The search result defined few studies that reported results of saphenous vein sparing technique; some of those studies were found suitable for meta-analysis based on the Newcastle-Ottawa scale for nonrandomized studies. The meta-analysis showed significant reduction of lymphedema (odds ratio 0.24; 95% CI, 0.11–0.53) and other complications of inguinal node dissection. No randomized studies addressed this problem. Isolated studies reported on the benefits of other techniques, but none of them was suitable for meta-analysis.

Conclusions:

Meta-analysis of the reported studies on sparing the long saphenous vein in inguinal node dissection suggests a reduced rate of lymphedema and other postoperative complications.

Nursing Implications:

Other methods that may be beneficial are fascia preserving dissection, pedicledomental flap, and microsurgery. Sartorius transposition has not been shown to reduce the rate of complications. Randomized controlled trials are needed to prove the benefits of various technical modifications.

Cormier, J.N., Rourke, L., Crosby, M., Chang, D., & Armer, J. (2012). The surgical treatment of lymphedema: A systematic review of the contemporary literature (2004-2010). Annals of Surgical Oncology, 19(2), 642–651.

doi: 10.1245/s10434-011-2017-4
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Purpose:

To examine peer-reviewed literature evaluating the surgical treatment of lymphedema

Search Strategy:

  • Databases searched were MEDLINE, CINAHL, Cochrane Library, PapersFirst, ProceedingsFirst, Worldcat, PEDro, National Guidelines Clearing House, ACP Journal Club and Dare (2004–2010).
  • Search keywords were not stated.
  • Studies were included in the review if they were related to lymphedema and involved eight or more patients.
  • Studies were excluded if they were not refereed articles.

Literature Evaluated:

  • The total number of references retrieved was not stated.
  • Studies were evaluated using an adapted checklist using the Quality Assessment of Diagnostic Accuracy Studies (QUADAS) scale.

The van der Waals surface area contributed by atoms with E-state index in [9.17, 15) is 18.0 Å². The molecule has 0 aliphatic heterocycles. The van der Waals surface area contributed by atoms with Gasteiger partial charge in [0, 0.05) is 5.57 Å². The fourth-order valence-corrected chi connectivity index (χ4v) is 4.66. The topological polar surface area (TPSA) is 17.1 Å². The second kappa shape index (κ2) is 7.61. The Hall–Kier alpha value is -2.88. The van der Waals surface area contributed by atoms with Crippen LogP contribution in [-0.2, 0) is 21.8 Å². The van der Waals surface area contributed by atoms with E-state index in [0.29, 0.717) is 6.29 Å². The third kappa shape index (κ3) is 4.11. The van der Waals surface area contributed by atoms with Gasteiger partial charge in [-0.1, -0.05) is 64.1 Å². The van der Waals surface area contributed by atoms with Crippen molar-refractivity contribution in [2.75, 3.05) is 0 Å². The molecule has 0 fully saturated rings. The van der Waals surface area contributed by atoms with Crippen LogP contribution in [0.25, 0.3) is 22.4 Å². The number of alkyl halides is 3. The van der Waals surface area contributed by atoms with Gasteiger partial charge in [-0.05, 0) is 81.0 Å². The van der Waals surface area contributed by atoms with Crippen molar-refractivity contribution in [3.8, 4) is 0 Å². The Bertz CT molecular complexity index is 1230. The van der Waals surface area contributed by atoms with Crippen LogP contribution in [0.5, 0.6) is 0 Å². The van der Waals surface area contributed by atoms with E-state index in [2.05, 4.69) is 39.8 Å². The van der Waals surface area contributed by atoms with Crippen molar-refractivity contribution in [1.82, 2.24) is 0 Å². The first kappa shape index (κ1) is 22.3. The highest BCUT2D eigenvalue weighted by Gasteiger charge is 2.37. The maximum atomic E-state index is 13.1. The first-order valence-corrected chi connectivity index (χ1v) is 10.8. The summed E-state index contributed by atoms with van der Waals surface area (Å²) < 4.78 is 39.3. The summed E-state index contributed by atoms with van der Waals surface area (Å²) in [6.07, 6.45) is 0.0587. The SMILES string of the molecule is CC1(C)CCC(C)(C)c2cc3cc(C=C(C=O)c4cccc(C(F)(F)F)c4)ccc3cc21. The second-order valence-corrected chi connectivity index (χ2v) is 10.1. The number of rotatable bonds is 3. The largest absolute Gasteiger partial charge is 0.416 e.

Sample Characteristics:

  • The final number of studies was 19.
  • Sample range across all studies was 9–1,800, with larger samples in retrospective descriptive studies
  • Key sample characteristics were not provided.

Results:

Findings were grouped according to the type of procedure: excisional (8 studies, 4 involving liposuction), lymphatic reconstruction (8 studies of  lymphatic venous anastomosis [LVA]), and tissue transfer (4 studies involving lymph node transfer, stromal cell transplant, lymphatic tissue transplant, and lymph node transplant). Reduction in lymphedema volume was greatest after excisional procedures (91.1%). Lymphatic reconstruction was associated with 54.9% reduction, and tissue transfer with 47.6% reduction. Overall, surgical procedures did not appear to eliminate the need for compression therapy. Follow-up duration and methods of lymphedema measurement varied substantially across studies. Quality scores for studies ranged from 2–12 across all procedure types and tended to vary considerably within surgery type grouping as well. Studies were done in both upper and lower extremities, though most LVAs were done in lower extremities. The majority of studies did not comment on postoperative complications. Authors noted that a growing body of evidence supports the use of surgical procedures for prevention of lymphedema.

Conclusions:

Evidence related to the effectiveness of various surgical procedures for lymphedema is somewhat limited, and the ability to generalize findings also is limited given the wide variation in study quality, sample sizes, measurement methods, and lack of long-term follow up information. Surgical procedures have not been shown to eliminate the need for ongoing conventional therapies for lymphedema.

Limitations:

This review is limited by a lack of full information on search results, with consort type of flow charting, lack of information about disease types, and patient characteristics.

Nursing Implications:

Results of surgical procedures appear to show some promise for reducing lymphedema volumes. However, current evidence is too limited to generalize and more information is needed regarding postoperative complications or long-term results. Surgical intervention has not been shown to eliminate the need for ongoing conservative and conventional interventions as well.

Penha, T. R., Ijsbrandy, C., Hendrix, N. A., Heuts, E. M., Voogd, A. C., von Meyenfeldt, M. F., & van der Hulst, R. R. (2013). Microsurgical techniques for the treatment of breast cancer-related lymphedema: A systematic review. Journal of Reconstructive Microsurgery, 29(2), 99–106.